Ralph Steadman’s Wildly Illustrated Biography of Leonardo da Vinci (1983)

It is for good rea­son that we for­ev­er asso­ciate illus­tra­tor Ralph Stead­man with the deliri­ous work of Hunter S. Thomp­son. It took the two of them togeth­er to invent the gonzo style of jour­nal­ism, which we may almost call incom­plete now if pub­lished with­out the req­ui­site car­toon grotesques. Stead­man con­jures visions of dev­ils and demons as deft­ly as any medieval church painter, but his hells remain above ground and are most­ly man-made. Whether illus­trat­ing Ambrose Bierce’s Devil’s Dic­tio­nary, George Orwell’s Ani­mal Farm, the cast of Break­ing Bad, or the vis­ages of Amer­i­can pres­i­dents, he excels at show­ing us the freak­ish fever dreams of the mod­ern world. He may, wrote The New York Times’ Sher­win Smith in 1983, “be the most sav­age polit­i­cal car­toon­ist of the late 20th cen­tu­ry.”

Steadman’s illus­tra­tive lega­cy places him in the com­pa­ny of history’s great­est visu­al satirists, but also makes him an odd choice for a biog­ra­phy of Leonar­do da Vin­ci. Though Leonar­do fre­quent­ly drew car­i­ca­tures in his note­books, the bulk of the Renais­sance genius’s work con­cerns itself with order and precision—the pur­pose­ful­ness of his line a stark con­trast to the crazed ink splat­ters of Steadman’s work.

Nonethe­less, Steadman’s I, Leonar­do, which he under­took not on com­mis­sion but on his own ini­tia­tive, exhibits a pro­found insight into the Ital­ian painter-sculptor-philosopher-inventor’s rest­less cre­ative mind. Leonar­do pre­sent­ed a very cool exte­ri­or, but his inner life may well have resem­bled a Stead­man draw­ing.

The project came to life in 1983 as what Stead­man called “a qua­si-his­tor­i­cal mish­mash,” a “tongue-in-cheek” sup­posed long-lost auto­bi­og­ra­phy of Leonar­do in pic­tures. “It is more than a col­lec­tion of illus­tra­tions on Leonardo’s life, based upon three years of work and research,” remarked a Wash­ing­ton Post review. “Stead­man does not mere­ly the­o­rize about the man, but attempts to go inside the artist’s bones.” Stead­man, writes Maria Popo­va, “even trav­elled to Italy to stand where Leonar­do stood, seek­ing to envi­sion what it was like to inhab­it that end­less­ly imag­i­na­tive mind.” The illus­tra­tions are a sur­pris­ing­ly effec­tive com­bi­na­tion of da Vin­ci-esque dis­ci­pline and Stead­manesque sick humor.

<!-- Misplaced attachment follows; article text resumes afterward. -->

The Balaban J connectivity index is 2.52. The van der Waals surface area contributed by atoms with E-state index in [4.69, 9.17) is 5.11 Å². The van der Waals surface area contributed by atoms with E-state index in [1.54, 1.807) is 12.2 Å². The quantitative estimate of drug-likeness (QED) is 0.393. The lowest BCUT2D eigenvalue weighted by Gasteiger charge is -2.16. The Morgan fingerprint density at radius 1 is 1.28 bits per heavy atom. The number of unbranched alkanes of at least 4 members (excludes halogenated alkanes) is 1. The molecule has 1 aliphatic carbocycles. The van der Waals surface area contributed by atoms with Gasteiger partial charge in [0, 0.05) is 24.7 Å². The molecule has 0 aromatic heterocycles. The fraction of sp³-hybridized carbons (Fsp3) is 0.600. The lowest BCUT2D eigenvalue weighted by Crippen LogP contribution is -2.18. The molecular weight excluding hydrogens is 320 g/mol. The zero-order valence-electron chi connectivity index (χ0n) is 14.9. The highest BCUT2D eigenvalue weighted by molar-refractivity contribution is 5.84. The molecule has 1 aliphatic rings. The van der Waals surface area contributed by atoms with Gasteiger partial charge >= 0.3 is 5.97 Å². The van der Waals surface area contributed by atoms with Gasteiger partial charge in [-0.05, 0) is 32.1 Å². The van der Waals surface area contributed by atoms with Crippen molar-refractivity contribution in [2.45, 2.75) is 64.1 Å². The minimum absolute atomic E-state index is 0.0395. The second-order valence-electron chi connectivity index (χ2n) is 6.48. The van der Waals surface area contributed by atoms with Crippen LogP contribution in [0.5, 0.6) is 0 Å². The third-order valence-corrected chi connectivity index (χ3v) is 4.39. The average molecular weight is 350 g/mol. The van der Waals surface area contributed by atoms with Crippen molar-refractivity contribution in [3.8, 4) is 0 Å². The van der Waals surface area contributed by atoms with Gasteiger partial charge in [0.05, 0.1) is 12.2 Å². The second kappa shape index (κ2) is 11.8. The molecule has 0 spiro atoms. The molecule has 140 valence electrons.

In his intro­duc­tion to the book, Stead­man com­ments on Leonardo’s split per­sona. His “expe­ri­ence showed him that man was not what he appeared to be, despite the pre­vail­ing atmos­phere of fine thoughts and high aspi­ra­tions…. The puri­ty of his paint­ing set the divine stan­dard of Renais­sance art—and of any art for that mat­ter. I believe he pre­served intact a part of his pri­vate self which found out­let in his more per­son­al notes and draw­ings.” Many of those draw­ings include the afore­men­tioned car­i­ca­tures of mon­strous, gri­mac­ing beings who would fit right in with Steadman’s night­mar­ish draw­ings.

The gonzo illus­tra­tor found a kin­dred satir­i­cal Leonar­do inside the famed mas­ter draughts­man and engi­neer. His inter­est in the Renais­sance artist’s anar­chic psy­che mir­rors that of anoth­er keen observ­er, Sig­mund Freud, who described Leonar­do as “a man who awoke too ear­ly in the dark­ness, while the oth­ers were all still asleep.” (Steadman’s first “his­tor­i­cal mish­mash” project was a 1979 illus­trat­ed Freud biog­ra­phy.) The artist behind I, Leonar­do has a slight­ly dif­fer­ent take on the sub­ject. Stead­man, writes Smith, saw Leonar­do “in 1980’s terms—as ‘a man tak­en up by a cor­po­ra­tion that couldn’t use him.’”

See many more of Steadman’s Leonar­do illus­tra­tions at Brain Pick­ings and pur­chase a copy of the book here.

Relat­ed Con­tent:

Ralph Steadman’s Sur­re­al­ist Illus­tra­tions of George Orwell’s Ani­mal Farm (1995)

Gonzo Illus­tra­tor Ralph Stead­man Draws the Amer­i­can Pres­i­dents, from Nixon to Trump

Break­ing Bad Illus­trat­ed by Gonzo Artist Ralph Stead­man

Josh Jones is a writer and musi­cian based in Durham, NC. Fol­low him at @jdmagness

by | Permalink | Comments (0) |

Sup­port Open Cul­ture

We’re hop­ing to rely on our loy­al read­ers rather than errat­ic ads. To sup­port Open Cul­ture’s edu­ca­tion­al mis­sion, please con­sid­er mak­ing a dona­tion. We accept Pay­Pal, Ven­mo (@openculture), Patre­on and Cryp­to! Please find all options here. We thank you!

Leave a Reply

Open Culture was founded by Dan Colman.